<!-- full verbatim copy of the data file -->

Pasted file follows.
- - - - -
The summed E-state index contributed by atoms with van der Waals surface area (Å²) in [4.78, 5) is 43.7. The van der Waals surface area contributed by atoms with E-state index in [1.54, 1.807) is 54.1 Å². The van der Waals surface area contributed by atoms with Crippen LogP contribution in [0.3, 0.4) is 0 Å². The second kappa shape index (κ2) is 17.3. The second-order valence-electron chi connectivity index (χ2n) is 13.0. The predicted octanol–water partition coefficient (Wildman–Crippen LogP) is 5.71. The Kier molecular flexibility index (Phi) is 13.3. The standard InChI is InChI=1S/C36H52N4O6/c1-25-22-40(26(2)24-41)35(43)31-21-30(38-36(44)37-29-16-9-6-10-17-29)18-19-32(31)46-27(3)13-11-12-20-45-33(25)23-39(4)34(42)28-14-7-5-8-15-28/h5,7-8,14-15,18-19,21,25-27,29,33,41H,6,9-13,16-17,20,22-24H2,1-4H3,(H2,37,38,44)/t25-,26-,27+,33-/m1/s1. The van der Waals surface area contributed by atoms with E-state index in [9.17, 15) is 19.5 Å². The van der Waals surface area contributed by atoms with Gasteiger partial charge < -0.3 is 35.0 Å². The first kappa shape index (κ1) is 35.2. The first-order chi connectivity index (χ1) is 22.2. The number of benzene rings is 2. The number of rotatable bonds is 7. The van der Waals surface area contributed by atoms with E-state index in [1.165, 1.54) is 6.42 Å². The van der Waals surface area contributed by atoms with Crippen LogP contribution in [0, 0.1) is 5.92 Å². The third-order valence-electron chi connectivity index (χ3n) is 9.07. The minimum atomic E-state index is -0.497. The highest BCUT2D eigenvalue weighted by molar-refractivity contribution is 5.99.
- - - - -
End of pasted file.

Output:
The summed E-state index contributed by atoms with van der Waals surface area (Å²) in [4.78, 5) is 43.7. The van der Waals surface area contributed by atoms with E-state index in [1.54, 1.807) is 54.1 Å². The van der Waals surface area contributed by atoms with Crippen LogP contribution in [0.3, 0.4) is 0 Å². The second kappa shape index (κ2) is 17.3. The second-order valence-electron chi connectivity index (χ2n) is 13.0. The predicted octanol–water partition coefficient (Wildman–Crippen LogP) is 5.71. The Kier molecular flexibility index (Phi) is 13.3. The standard InChI is InChI=1S/C36H52N4O6/c1-25-22-40(26(2)24-41)35(43)31-21-30(38-36(44)37-29-16-9-6-10-17-29)18-19-32(31)46-27(3)13-11-12-20-45-33(25)23-39(4)34(42)28-14-7-5-8-15-28/h5,7-8,14-15,18-19,21,25-27,29,33,41H,6,9-13,16-17,20,22-24H2,1-4H3,(H2,37,38,44)/t25-,26-,27+,33-/m1/s1. The van der Waals surface area contributed by atoms with E-state index in [9.17, 15) is 19.5 Å². The van der Waals surface area contributed by atoms with Gasteiger partial charge < -0.3 is 35.0 Å². The first kappa shape index (κ1) is 35.2. The first-order chi connectivity index (χ1) is 22.2. The number of benzene rings is 2. The number of rotatable bonds is 7. The van der Waals surface area contributed by atoms with E-state index in [1.165, 1.54) is 6.42 Å². The van der Waals surface area contributed by atoms with Crippen LogP contribution in [0, 0.1) is 5.92 Å². The third-order valence-electron chi connectivity index (χ3n) is 9.07. The minimum atomic E-state index is -0.497. The highest BCUT2D eigenvalue weighted by molar-refractivity contribution is 5.99.